Firstly, we compare the image classification performance of DPNs with current state-of-the-art models. As can be seen from the first block in Table ?, a shallow DPN with only the depth of 92 reduces the top-1 error rate by an absolute value of compared with the ResNeXt-101() and an absolute value of compared with the DenseNet-161 yet provides with considerably less FLOPs. In the second block of Table ?, a deeper DPN (DPN-98) surpasses the best residual network – ResNeXt-101 (d), and still enjoys less FLOPs and a much smaller model size (236 MB v.s. 320 MB). In order to further push the state-of-the-art accuracy, we slightly increase the depth of the DPN to 131 (DPN-131). The results are shown in the last block in Table ?. Again, the DPN shows superior accuracy over the best single model – Very Deep PolyNet [23], with a much smaller model size (304 MB v.s. 365 MB). Note that the Very Deep PolyNet adopts numerous tricks, e.g. initialization by insertion, residual scaling, stochastic paths, to assist the training process. In contrast, our proposed DPN-131 is simple and does not involve these tricks, DPN-131 can be trained using a standard training strategy as shallow DPNs. More importantly, the actual training speed of DPN-131 is about 2 times faster than the Very Deep PolyNet, as discussed in the following paragraph.

Comparison with state-of-the-art CNNs on Places365-Standard dataset. 10 crops validation accuracy rate () on validation set.


top-1 top-5 top-1 top-5
DenseNet-161(k=48) [8] 111 MB 7.7 22.2
ResNet-101* [5] 170 MB 7.8 22.0 6.0
ResNeXt-101 (d) [21] 170 MB 8.0 21.2 5.6
DPN-92 (d) 145 MB 6.5 20.7 5.4 19.3 4.7
ResNet-200 [6] 247 MB 15.0 21.7 5.8 20.1 4.8
Inception-resnet-v2 [20] 227 MB 19.9 4.9
ResNeXt-101 (d) [21] 320 MB 15.5 20.4 5.3 19.1 4.4
DPN-98 (d) 236 MB 11.7 20.2 5.2 18.9 4.4
Very deep Inception-resnet-v2 [23] 531 MB 19.10 4.48
Very Deep PolyNet [23] 365 MB 18.71 4.25
DPN-131 (d) 304 MB 16.0 19.93 5.12 18.62 4.23
DPN-131 (d) 304 MB 16.0 19.93 5.12 18.55 4.16


Comparison with state-of-the-art CNNs on Places365-Standard dataset. 10 crops validation accuracy rate () on validation set.
AlexNet [24] 223 MB 53.17 82.89
GoogleLeNet [24] 44 MB 53.63 83.88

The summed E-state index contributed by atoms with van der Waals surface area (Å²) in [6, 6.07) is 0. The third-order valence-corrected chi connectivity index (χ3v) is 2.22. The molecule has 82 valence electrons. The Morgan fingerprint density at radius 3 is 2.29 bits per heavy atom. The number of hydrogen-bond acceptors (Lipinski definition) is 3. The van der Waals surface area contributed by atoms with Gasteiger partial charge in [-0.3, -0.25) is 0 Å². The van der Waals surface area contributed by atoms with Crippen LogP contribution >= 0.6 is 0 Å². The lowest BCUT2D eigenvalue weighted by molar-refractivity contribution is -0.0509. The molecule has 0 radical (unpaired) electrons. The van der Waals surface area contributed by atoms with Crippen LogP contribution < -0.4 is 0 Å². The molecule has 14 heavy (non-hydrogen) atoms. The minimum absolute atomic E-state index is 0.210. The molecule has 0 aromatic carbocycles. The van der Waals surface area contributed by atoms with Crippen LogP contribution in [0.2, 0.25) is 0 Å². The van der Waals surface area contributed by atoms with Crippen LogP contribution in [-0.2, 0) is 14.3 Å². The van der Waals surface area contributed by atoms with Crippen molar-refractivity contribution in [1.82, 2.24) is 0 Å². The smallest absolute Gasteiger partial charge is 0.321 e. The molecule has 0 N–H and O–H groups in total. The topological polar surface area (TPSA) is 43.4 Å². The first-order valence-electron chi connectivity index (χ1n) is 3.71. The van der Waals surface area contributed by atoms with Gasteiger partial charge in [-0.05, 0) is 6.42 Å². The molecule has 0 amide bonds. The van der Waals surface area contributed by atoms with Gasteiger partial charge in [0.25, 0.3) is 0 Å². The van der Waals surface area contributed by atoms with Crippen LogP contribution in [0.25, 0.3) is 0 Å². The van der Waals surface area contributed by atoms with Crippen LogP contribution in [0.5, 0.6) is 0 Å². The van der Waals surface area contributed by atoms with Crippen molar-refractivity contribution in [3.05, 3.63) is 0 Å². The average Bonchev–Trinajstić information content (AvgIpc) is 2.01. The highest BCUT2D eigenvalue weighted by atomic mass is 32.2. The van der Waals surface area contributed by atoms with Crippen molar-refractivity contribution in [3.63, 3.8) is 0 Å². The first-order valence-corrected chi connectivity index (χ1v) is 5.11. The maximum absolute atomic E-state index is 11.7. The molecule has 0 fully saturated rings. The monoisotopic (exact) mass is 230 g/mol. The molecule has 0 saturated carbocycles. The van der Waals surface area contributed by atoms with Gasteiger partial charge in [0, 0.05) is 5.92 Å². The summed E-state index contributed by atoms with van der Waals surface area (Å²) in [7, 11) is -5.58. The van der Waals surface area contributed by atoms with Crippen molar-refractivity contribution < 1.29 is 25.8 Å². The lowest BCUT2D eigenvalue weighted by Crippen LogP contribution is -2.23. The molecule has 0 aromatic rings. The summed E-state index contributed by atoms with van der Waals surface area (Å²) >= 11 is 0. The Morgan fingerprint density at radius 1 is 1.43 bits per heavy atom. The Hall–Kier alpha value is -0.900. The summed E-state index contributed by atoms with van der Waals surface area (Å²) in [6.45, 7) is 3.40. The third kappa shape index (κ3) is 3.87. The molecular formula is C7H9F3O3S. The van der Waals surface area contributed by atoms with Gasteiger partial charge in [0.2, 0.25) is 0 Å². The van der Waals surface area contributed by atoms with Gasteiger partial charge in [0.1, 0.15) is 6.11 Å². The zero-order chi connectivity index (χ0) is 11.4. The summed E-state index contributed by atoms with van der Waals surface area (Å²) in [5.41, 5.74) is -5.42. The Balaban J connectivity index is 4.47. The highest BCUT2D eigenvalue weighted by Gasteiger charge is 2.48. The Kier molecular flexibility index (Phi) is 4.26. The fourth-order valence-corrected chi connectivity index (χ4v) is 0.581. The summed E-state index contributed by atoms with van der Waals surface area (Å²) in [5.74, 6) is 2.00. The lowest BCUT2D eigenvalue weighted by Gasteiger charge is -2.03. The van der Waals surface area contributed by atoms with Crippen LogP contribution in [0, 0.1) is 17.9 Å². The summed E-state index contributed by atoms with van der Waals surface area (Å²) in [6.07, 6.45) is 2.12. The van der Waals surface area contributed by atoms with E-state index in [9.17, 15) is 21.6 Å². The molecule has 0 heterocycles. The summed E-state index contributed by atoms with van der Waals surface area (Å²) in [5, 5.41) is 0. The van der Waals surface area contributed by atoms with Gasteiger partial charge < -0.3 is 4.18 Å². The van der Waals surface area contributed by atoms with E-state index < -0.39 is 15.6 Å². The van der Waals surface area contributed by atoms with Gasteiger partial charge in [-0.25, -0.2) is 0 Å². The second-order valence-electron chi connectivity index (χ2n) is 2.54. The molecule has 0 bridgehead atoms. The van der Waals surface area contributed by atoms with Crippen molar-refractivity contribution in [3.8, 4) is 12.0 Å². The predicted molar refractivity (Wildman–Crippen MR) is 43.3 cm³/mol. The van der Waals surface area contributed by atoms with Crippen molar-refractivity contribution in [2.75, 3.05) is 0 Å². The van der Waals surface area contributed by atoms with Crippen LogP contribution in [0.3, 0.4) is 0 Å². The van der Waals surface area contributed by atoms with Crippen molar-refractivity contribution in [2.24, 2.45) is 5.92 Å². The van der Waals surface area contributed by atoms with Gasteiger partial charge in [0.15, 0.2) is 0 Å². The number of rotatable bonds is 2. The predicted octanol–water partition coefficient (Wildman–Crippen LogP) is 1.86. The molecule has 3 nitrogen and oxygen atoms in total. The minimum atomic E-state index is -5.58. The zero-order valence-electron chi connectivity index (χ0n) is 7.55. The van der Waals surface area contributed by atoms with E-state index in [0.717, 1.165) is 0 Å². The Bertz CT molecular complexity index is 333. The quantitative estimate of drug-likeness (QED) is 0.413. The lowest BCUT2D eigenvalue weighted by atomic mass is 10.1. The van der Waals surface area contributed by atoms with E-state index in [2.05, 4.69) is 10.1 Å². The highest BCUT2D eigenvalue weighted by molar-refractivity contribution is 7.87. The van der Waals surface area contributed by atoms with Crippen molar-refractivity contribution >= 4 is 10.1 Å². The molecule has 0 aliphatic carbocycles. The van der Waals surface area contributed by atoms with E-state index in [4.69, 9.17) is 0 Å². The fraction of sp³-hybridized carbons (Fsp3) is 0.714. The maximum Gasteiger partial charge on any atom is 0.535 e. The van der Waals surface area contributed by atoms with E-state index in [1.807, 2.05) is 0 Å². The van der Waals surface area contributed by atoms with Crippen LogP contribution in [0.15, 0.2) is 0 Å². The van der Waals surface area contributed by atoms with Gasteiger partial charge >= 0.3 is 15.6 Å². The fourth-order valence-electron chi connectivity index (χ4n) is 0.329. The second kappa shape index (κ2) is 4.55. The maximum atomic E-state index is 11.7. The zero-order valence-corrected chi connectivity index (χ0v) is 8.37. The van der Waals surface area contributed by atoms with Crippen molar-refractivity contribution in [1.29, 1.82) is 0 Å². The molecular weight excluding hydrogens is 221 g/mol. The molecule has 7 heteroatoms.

VGG-16 [24] 518 MB 55.24 84.91
ResNet-152 [24] 226 MB 54.74 85.08
ResNeXt-101 [3] 165 MB 56.21 86.25
CRU-Net-116 [3] 163 MB 56.60 86.55
DPN-92 (d) 138 MB 56.84 86.69

Secondly, we compare the training cost between the best performing models. Here, we focus on evaluating two key properties – the actual GPU memory cost and the actual training speed. Figure ? shows the results. As can be seen from Figure ?(a)(b), the DPN-98 is faster and uses less memory than the best performing ResNeXt with a considerably lower testing error rate. Note that theoretically the computational cost of DPN-98 shown in Table ? is less than the best performing ResNeXt, indicating there is still room for code optimization. Figure ?(c) presents the same result in a more clear way. The deeper DPN-131 only costs about more training time compared with the best performing ResNeXt, but achieves the state-of-the-art single model performance. The training speed of the previous state-of-the-art single model, i.e. Very Deep PolyNet (537 layers) [23], is about 31 samples per second based on our implementation using MXNet, showing that DPN-131 runs about 2 times faster than the Very Deep PolyNet during training.

Place365-Standard dataset

In this experiment, we further evaluate the accuracy of the proposed DPN on the scene classification task using the Places365-Standard dataset. The Places365-Standard dataset is a high-resolution scene understanding dataset with more than 1.8 million images of 365 scene categories. Different from object images, scene images do not have very clear discriminative patterns and require a higher level context reasoning ability.

Table ? shows the results of different models on this dataset. To make a fair comparison, we perform the DPN-92 on this dataset instead of using deeper DPNs. As can be seen from the results, DPN achieves the best validation accuracy compared with other methods. The DPN-92 requires much less parameters (138 MB v.s. 163 MB), which again demonstrates its high parameter efficiency and high generalization ability.

5.2Experiments on the object detection task

We further evaluate the proposed Dual Path Network on the object detection task. Experiments are performed on the PASCAL VOC 2007 datasets [4]. We train the models on the union set of VOC 2007 trainval and VOC 2012 trainval following [16], and evaluate them on VOC 2007 test set. We use standard evaluation metrics Average Precision (AP) and mean of AP (mAP) following the PASCAL challenge protocols for evaluation.